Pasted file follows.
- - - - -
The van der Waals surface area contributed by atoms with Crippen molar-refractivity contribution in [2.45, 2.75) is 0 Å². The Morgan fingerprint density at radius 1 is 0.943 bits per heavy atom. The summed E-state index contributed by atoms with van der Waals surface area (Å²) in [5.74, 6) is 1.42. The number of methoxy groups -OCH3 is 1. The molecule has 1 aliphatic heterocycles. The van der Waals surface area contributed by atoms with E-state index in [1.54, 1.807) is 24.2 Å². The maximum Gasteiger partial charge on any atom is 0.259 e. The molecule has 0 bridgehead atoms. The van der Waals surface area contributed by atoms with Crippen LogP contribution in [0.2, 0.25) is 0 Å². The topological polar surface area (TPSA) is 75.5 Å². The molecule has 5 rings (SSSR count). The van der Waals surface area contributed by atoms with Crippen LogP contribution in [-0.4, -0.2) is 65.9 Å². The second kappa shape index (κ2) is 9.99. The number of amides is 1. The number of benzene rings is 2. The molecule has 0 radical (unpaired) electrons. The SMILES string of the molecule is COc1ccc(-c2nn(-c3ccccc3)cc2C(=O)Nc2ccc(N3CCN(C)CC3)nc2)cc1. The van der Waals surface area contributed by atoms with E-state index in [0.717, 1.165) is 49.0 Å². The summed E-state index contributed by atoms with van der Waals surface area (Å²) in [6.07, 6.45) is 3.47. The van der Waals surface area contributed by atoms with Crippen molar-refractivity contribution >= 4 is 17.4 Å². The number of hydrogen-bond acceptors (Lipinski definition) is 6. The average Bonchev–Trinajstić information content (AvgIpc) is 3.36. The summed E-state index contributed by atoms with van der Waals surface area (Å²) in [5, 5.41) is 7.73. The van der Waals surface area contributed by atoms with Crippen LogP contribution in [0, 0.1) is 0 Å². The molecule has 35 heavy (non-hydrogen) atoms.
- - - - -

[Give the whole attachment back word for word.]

The van der Waals surface area contributed by atoms with Crippen molar-refractivity contribution in [2.45, 2.75) is 0 Å². The Morgan fingerprint density at radius 1 is 0.943 bits per heavy atom. The summed E-state index contributed by atoms with van der Waals surface area (Å²) in [5.74, 6) is 1.42. The number of methoxy groups -OCH3 is 1. The molecule has 1 aliphatic heterocycles. The van der Waals surface area contributed by atoms with E-state index in [1.54, 1.807) is 24.2 Å². The maximum Gasteiger partial charge on any atom is 0.259 e. The molecule has 0 bridgehead atoms. The van der Waals surface area contributed by atoms with Crippen LogP contribution in [0.2, 0.25) is 0 Å². The topological polar surface area (TPSA) is 75.5 Å². The molecule has 5 rings (SSSR count). The van der Waals surface area contributed by atoms with Crippen LogP contribution in [-0.4, -0.2) is 65.9 Å². The second kappa shape index (κ2) is 9.99. The number of amides is 1. The number of benzene rings is 2. The molecule has 0 radical (unpaired) electrons. The SMILES string of the molecule is COc1ccc(-c2nn(-c3ccccc3)cc2C(=O)Nc2ccc(N3CCN(C)CC3)nc2)cc1. The van der Waals surface area contributed by atoms with E-state index in [0.717, 1.165) is 49.0 Å². The summed E-state index contributed by atoms with van der Waals surface area (Å²) in [6.07, 6.45) is 3.47. The van der Waals surface area contributed by atoms with Crippen molar-refractivity contribution >= 4 is 17.4 Å². The number of hydrogen-bond acceptors (Lipinski definition) is 6. The average Bonchev–Trinajstić information content (AvgIpc) is 3.36. The summed E-state index contributed by atoms with van der Waals surface area (Å²) in [5, 5.41) is 7.73. The van der Waals surface area contributed by atoms with Crippen LogP contribution in [0, 0.1) is 0 Å². The molecule has 35 heavy (non-hydrogen) atoms.